Friday, May 30th, 2014
My grandparents lived in suburban Chicago, and one of their solemn duties when the small-town kin came to visit was to warn us of the dangers of trains. My grandfather took a train to an office in the city most days, and we’d go to the station to pick him up. Or we’d take the train in ourselves to sight-see, museum trips with a little extra thrill, launched as they were with warnings.
Don’t stand near the edge of the platform, of course, but also–and long before any of us were driving–don’t stop on the tracks, don’t drive across tracks at an angle, look both ways before crossing even if there are lights and a signal. Then some cautionary tale, always a different incident–although we heard more than once about the mother who could only get one child out of their stalled car.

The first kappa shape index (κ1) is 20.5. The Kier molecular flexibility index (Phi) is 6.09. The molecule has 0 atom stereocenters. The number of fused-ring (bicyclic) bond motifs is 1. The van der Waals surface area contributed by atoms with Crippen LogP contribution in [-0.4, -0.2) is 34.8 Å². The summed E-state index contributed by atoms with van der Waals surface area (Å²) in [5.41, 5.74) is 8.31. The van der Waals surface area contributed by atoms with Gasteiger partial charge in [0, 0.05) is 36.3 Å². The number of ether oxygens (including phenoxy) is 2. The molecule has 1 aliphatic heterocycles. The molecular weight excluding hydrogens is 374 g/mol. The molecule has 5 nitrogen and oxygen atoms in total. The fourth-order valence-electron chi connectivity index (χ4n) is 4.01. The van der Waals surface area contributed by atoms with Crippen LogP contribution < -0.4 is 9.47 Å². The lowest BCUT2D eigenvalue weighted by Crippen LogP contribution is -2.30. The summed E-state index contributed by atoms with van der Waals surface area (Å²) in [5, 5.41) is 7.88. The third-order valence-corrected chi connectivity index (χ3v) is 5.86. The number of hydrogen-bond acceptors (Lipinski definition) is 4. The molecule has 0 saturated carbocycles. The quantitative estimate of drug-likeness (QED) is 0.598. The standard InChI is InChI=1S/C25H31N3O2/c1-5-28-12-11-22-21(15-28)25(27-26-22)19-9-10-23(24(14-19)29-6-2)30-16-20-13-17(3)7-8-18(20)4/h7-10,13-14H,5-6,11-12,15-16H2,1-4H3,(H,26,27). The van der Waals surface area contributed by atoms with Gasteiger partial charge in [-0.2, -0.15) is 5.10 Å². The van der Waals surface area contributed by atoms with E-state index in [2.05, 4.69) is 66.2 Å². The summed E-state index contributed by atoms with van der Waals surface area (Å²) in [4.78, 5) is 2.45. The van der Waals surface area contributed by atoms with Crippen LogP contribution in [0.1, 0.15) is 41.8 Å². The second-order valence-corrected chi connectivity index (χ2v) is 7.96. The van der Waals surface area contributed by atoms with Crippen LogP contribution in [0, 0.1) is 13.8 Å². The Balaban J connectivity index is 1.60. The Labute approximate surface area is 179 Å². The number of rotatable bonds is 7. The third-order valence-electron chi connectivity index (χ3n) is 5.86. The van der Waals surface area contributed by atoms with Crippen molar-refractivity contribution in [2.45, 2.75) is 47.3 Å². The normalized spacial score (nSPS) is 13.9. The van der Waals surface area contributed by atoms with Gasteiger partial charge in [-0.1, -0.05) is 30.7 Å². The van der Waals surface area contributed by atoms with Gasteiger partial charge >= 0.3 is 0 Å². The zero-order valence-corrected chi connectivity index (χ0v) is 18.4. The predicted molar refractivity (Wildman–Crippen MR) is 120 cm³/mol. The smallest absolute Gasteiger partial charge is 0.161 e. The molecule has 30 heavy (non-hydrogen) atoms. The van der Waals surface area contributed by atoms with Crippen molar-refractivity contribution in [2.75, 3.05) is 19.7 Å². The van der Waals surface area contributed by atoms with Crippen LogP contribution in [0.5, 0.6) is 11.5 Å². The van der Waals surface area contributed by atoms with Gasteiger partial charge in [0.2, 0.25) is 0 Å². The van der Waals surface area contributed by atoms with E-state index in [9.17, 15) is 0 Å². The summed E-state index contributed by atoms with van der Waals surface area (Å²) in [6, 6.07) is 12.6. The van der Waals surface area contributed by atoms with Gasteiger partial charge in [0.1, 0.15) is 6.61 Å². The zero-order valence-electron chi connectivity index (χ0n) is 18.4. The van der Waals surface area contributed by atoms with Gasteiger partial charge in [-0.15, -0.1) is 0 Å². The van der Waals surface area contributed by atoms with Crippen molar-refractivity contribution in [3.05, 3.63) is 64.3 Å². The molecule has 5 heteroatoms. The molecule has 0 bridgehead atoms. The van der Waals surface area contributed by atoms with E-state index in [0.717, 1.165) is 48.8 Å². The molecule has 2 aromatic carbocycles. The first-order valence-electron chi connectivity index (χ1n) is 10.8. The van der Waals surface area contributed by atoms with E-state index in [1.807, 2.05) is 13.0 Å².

Where I live now, the trains are freight and out in the country. Instead we tell tales about the river. The Missouri sluices past gravel bars and snags, muddy eddies made less opaque where creeks join the flow, but no place transparent enough to see the fish, rocks, or tree limbs underneath.
Don’t dive in. (more…)